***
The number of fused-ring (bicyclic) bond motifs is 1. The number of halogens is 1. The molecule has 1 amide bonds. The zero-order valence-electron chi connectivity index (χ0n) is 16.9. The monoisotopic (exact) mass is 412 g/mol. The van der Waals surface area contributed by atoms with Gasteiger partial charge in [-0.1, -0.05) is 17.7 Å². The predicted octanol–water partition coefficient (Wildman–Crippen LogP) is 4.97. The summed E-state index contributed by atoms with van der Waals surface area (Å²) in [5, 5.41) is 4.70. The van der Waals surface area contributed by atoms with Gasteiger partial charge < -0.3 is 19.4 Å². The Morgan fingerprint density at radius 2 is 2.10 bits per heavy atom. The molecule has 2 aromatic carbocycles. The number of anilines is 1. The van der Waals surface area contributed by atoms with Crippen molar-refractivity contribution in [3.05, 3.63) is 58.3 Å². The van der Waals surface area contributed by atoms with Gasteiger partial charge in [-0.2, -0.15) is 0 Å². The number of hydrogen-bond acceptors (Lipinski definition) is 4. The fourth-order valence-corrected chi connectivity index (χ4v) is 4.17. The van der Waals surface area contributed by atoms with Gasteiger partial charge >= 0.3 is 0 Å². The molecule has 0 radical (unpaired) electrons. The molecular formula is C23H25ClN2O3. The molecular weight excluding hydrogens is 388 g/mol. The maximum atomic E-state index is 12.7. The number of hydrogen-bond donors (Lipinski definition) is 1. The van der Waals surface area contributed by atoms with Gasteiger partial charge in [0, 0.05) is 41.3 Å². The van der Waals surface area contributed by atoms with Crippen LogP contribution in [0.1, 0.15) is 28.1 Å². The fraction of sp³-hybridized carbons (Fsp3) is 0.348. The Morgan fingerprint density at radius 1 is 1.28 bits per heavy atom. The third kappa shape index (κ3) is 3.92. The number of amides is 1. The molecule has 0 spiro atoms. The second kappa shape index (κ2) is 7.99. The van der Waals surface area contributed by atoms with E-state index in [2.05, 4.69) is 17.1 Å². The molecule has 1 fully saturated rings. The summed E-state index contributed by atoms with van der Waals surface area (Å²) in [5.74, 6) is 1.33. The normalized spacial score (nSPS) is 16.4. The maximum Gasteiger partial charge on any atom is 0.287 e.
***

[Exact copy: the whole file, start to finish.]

The number of fused-ring (bicyclic) bond motifs is 1. The number of halogens is 1. The molecule has 1 amide bonds. The zero-order valence-electron chi connectivity index (χ0n) is 16.9. The monoisotopic (exact) mass is 412 g/mol. The van der Waals surface area contributed by atoms with Gasteiger partial charge in [-0.1, -0.05) is 17.7 Å². The predicted octanol–water partition coefficient (Wildman–Crippen LogP) is 4.97. The summed E-state index contributed by atoms with van der Waals surface area (Å²) in [5, 5.41) is 4.70. The van der Waals surface area contributed by atoms with Gasteiger partial charge < -0.3 is 19.4 Å². The Morgan fingerprint density at radius 2 is 2.10 bits per heavy atom. The molecule has 2 aromatic carbocycles. The number of anilines is 1. The van der Waals surface area contributed by atoms with Crippen molar-refractivity contribution in [3.05, 3.63) is 58.3 Å². The van der Waals surface area contributed by atoms with Gasteiger partial charge in [-0.2, -0.15) is 0 Å². The number of hydrogen-bond acceptors (Lipinski definition) is 4. The fourth-order valence-corrected chi connectivity index (χ4v) is 4.17. The van der Waals surface area contributed by atoms with Gasteiger partial charge >= 0.3 is 0 Å². The molecule has 0 radical (unpaired) electrons. The molecular formula is C23H25ClN2O3. The molecular weight excluding hydrogens is 388 g/mol. The maximum atomic E-state index is 12.7. The number of hydrogen-bond donors (Lipinski definition) is 1. The van der Waals surface area contributed by atoms with Gasteiger partial charge in [0, 0.05) is 41.3 Å². The van der Waals surface area contributed by atoms with Crippen LogP contribution in [0.1, 0.15) is 28.1 Å². The fraction of sp³-hybridized carbons (Fsp3) is 0.348. The Morgan fingerprint density at radius 1 is 1.28 bits per heavy atom. The third kappa shape index (κ3) is 3.92. The number of amides is 1. The molecule has 0 spiro atoms. The second kappa shape index (κ2) is 7.99. The van der Waals surface area contributed by atoms with E-state index in [2.05, 4.69) is 17.1 Å². The molecule has 1 fully saturated rings. The summed E-state index contributed by atoms with van der Waals surface area (Å²) in [5.74, 6) is 1.33. The normalized spacial score (nSPS) is 16.4. The maximum Gasteiger partial charge on any atom is 0.287 e.